> either the In_Out or Output global_modes. This includes any calls
> within the body of the callable entity, presuming those calls read and
> update all global variables permitted by their Global aspect (or
> Global'Class aspect, if a dispatching call).

I find this rather simplistic, since it seems to require the reader and the
compiler to look through a near-infinite set of possible global variables
(especially in the call case). Perhaps there is a better way to describe this
without requiring that (perhaps some type of matching).

I had thought that the term "global" was undefined in Ada, but it actually is
defined in 8.1. Who knew? (I've been using it in an English sense forever.)

---

As with nonbounded, there doesn't seem anything for formal subprograms. I don't
think there is any way to write a container package with these annotations
unless there is some way to control the actual subprograms and/or export the
same annotations on the routines that call the formal subprograms. The
annotations are next to useless if you can't write a generic container using
them (and preferably, they'll work with the existing containers).

---

There clearly has to be some rules for predefined operations. Most of them
should have global => null, but beware of record equality, which can incorporate
user-defined "=". I never figured out a good way to handle that (requiring
global => null on those as well would have been great, but it's at least 35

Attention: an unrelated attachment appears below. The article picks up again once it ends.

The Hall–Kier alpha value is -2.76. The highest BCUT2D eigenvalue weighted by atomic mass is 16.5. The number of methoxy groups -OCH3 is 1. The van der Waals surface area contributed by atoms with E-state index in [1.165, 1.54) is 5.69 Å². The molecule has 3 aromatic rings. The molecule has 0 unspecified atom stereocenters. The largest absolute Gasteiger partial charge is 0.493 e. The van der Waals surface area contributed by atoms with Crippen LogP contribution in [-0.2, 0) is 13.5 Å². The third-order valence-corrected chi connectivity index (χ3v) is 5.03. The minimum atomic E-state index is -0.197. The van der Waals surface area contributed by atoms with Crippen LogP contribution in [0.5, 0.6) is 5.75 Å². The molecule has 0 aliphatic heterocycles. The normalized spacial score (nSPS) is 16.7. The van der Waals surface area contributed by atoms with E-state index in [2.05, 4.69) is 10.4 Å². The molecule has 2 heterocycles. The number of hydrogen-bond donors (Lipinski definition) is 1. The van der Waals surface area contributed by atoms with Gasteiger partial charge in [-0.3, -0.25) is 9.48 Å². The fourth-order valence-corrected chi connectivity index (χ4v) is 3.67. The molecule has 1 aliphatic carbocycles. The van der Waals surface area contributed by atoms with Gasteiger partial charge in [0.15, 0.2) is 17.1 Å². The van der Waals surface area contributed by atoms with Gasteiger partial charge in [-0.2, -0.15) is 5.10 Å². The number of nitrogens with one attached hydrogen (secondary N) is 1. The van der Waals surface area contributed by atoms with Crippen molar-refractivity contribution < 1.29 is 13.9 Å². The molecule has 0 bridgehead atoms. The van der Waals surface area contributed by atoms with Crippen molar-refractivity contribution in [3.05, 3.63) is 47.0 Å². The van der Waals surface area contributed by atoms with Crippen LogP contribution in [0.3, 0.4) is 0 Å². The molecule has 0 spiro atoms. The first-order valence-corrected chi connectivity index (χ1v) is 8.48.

years too late for that).

---

The entire predefined library needs to be decorated. In the old AI, I proposed
doing that by having some defaults for pure library units (which shouldn't have
any global state), but we'd still want to manually do it for the containers and
possibly other useful packages (probably not for the I/O packages). Perhaps that
should be a separate AI or AIs due to the size.

Enough comments for tonight.

****************************************************************

From: Tucker Taft
Sent: Sunday, June 5, 2016  4:26 PM

I made some significant updates, to some degree following Randy's approach for
Nonblocking.  Nonblocking and Global are quite similar in various ways, as they
essentially represent side effects of operations.  It might be nice if they
could somehow share more wording.  Biggest change was to add a 'Global attribute
for use in generics (similar to Randy's use of the 'Nonblocking attribute), and
to define the meaning of 'Global on a composite type, being the globals
referenced during the initialization, adjustment, and finalization operations of
the type.

[Version /03 of this AI was attached - Ed.]

****************************************************************

From: Tucker Taft
Sent: Monday, June 12, 2017  6:26 PM

Sorry to be so late.  Hopefully Randy is still in Wisconsin.  [This was version
/04 of the AI.] I switched over to using in, in out, out.   I now require the
mode to be specified, even if it is "in", since otherwise the syntax was just
too funky.  I added "proof in" to support use in assertion expressions, and
allowed references to limited views of packages and incomplete views of types,
so "limited with" can be of some use.  I removed public children from what is
covered by Global => in Pkg_Name, but left the visible part, since with a
limited view of a package, it wouldn't be possible to refer to individual
declarations from the visible part.

****************************************************************

From: Randy Brukardt
Sent: Monday, June 12, 2017  7:48 PM

Generally looks good. Some free association:

(1) Not sure why you have "OLD STYLE" and "NEW STYLE" grammars. It just looks
confusing. "Old Style" is cheap beer, not something that belongs in an AI. ;-)

(2) The "New Style" grammar contains "proof" explicitly like a reserved word.
Are you proposing a new reserved word, to fight about unreserved keywords yet